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Healthy Skepticism Library item: 20517

Warning: This library includes all items relevant to health product marketing that we are aware of regardless of quality. Often we do not agree with all or part of the contents.


Publication type: Magazine

Corporate religions and the new order - some advice to consultants
Scrip 1996 Mar12-13


Dr Leandro Herrero is Vice-president of R&D (Europe) at Allergan (UK).

Full text:

The pharmaceutical industry is embracing a new order – the order of mergers. The aim? A bigger share of the market or, maybe, management guru Tom Peters’ ‘mating of dinosaurs hoping to breed gazelles’.

This new order has produced a new brand of corporate mathematics. It reads: one clinical research director + one clinical research director = one redundancy package. This is the new reality behind buzzwords and phrases such as ‘from providers to purchasers’, ‘customer power’, ‘price controls’, ‘double digit growth may be gone’, and all the others that any proud pharmaceutical executive can recite.

For organisations, all the paraphernalia of forces, dynamics and new rules of engagement simply means that the old ways have gone. In the new order there will be no place for non-value-added systems and structures. The luxury of a corporate umbrella where someone could go unnoticed for weeks and still get a pay check will be history. Perhaps now people will even get to know each other – after all, there will be fewer of them.

To implement the new order, the consultants have landed. An army of young business graduates, equipped with ‘one solution we have made earlier’ have gone through organigrams and reporting lines with little respect for history. They have come to the conclusion that, as far as headcount is concerned, 1+1 should be 1 (or sometimes zero). The simplicity of this arithmetical exercise does not correlate with the size of the bill.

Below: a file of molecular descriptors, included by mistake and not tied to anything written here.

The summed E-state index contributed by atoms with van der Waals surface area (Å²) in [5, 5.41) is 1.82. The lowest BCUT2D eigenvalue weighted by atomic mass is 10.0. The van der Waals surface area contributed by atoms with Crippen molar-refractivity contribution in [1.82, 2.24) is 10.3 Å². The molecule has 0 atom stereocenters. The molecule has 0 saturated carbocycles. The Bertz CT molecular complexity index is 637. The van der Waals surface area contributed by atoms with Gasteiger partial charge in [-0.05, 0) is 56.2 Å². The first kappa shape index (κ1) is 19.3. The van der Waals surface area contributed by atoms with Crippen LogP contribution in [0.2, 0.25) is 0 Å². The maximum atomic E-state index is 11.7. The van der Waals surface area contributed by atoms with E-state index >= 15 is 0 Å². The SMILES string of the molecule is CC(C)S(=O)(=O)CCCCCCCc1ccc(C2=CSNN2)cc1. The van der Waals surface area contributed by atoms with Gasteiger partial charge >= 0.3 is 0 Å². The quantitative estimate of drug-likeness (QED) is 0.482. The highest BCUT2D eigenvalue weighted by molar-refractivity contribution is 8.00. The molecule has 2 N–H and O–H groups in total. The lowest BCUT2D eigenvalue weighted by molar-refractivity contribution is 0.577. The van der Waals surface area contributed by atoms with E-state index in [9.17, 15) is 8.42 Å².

Changing the focus
If I were one of that army of consultants I would focus on corporate religion instead of arithmetic. It might be more fun and more cost effective. I would even suggest that religious studies (or perhaps sociology) might be a more suitable background than business studies if the corporate invader is to be effective. Of course, given the number of consulting battalions wandering around corporate corridors, I suspect you can have both. The ratio of consultants to workers is approaching 1:1.

If taken to extremes, religions, as with anything in life, can seriously damage your health – at least your mental health. At the cult end of the religious spectrum, one can easily end up in the psychiatrist’s chair. When dogmas, religions and rituals are applied to organisations, the chance of perpetuating individual and group behaviour are very high.

I suggest that the consultants should try to put the pharmaceutical house in order by first tackling two religions that have acquired a strong hold on the corporate psyche – ‘team religion’ and ‘process religion’. But, first, a warning about the difficulty of the task. Historically, challenging dogmas has never been popular – people have tended to get their fingers and sometimes other parts of their body burnt. It is even more difficult for the consultants than it was for the sufferers of the Inquisition because the heretics of that time did not intend to send in a bill on top of questioning the system.

Team religion
Team religion dictates that the team is king. Everything has to be worked out in or by the teams – and of course there are lots of them about.

Teams are great when their total brain-power is more than the sum of the individual ones. They are less than great when they are used as an institutional licence for the survival of average mediocrity. Some people are so obsessed with team dogma that they are prepared to allow a less then adequate performance as long as ‘it comes from the team’ or ‘it is a team decision’. Individual creativity has a hard time with teams. Would consultants please debrief the adepts and introduce some common sense?

Do we want teams in the new order? We could, of course, just give ‘the team’ the power, the money, the decision-making ability and a couple of concrete objectives and leave it alone. But the major problem with team religion is that it is part of a rather hierarchical church. There is a team (say, the project team’) and the team that controls that team (a ‘development committee perhaps’), plus the team that oversees the work of teams. It is worse than the old military hierarchical structure that the creation of ‘teams-and-matrix’ was supposed to cure. Instead of dealing with ‘units of one’ (employee, supervisor, chief supervisor), we are now dealing with ‘units of tens’ (ie committees).